Kentucky Fried Chicken for Christmas? Why You’ll Eat KFC in Japan

Kunle Campbell

September 19, 2019

A group of visitors during the holiday season in the 1970s discovered that finding turkey in Japan was extremely difficult. Instead, they opted for a fried chicken Christmas dinner.

KFC capitalized on this opportunity and began serving chicken dinners at Christmas in 1974 under the promotion ‘Kentucky for Christmas.’

The campaign itself was clear, avoiding the traditional hallmarks of Christmas as recognized in the West, and instead delivering a simple message that ‘at Christmas, you eat chicken.’

This message pervaded television commercials, and appealed to one culture’s fascination with another’s cuisine in a similar fashion to the West’s adoption of sushi.

kfc chicken christmas in Japan

Photo from Smithsonian Magazine

The simplicity of the underlying message was ideally suited to the country’s appetite for foreign ideas and tastes, becoming an undoubted success. In 1971 KFC had racked up almost $1 million of debt in Japan; by 1974 hundreds of stores were generating sales averaging $29,000 each per month.

Today KFC operates more than 1,200 stores across Japan –– with monthly profits doubling in December.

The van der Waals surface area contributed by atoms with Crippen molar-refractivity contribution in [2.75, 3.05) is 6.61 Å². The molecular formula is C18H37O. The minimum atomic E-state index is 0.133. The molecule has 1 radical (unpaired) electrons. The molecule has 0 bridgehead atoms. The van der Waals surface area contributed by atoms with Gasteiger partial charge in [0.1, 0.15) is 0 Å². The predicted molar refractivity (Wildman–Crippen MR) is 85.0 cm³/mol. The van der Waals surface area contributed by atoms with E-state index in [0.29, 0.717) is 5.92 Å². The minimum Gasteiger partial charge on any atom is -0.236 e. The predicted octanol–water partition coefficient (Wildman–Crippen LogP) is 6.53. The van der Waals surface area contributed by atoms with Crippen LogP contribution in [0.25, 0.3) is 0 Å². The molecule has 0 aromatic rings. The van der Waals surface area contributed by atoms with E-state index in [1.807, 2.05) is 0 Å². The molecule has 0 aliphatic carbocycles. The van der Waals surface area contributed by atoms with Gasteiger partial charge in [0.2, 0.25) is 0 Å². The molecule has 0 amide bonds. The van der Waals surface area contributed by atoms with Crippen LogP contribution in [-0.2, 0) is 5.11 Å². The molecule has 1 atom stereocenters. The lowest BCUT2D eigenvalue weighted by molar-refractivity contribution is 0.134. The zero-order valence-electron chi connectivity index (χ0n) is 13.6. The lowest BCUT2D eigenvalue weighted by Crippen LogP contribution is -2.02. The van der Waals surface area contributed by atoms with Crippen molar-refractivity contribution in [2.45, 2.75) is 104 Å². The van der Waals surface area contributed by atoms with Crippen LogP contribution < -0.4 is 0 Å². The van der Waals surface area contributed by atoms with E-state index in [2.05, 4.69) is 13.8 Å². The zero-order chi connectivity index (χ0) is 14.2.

The KFC Christmas dinner has since been extended from its origins, with cake and champagne added to the original staples of chicken and wine.

Christmas Eve has become KFC’s busiest time of year in Japan, and many customers now pre-order their chicken dinners months in advance to avoid hours of waiting in line. All of this for a domestically-unfathomable $40 price tag on the meal.

KFC has further extended the overall concept of “Kentucky for Christmas.” In 2012 and 2013, passengers leaving Japan on selected flights to the U.S. and Europe were served with in-flight KFC meals over the Christmas period. And Tokyo houses KFC’s only three-story restaurant with a fully stocked whiskey bar.

Holiday Marketing Takeaway

In an increasingly globalized world, capitalize on foreign goods reimagined for your regional or national market.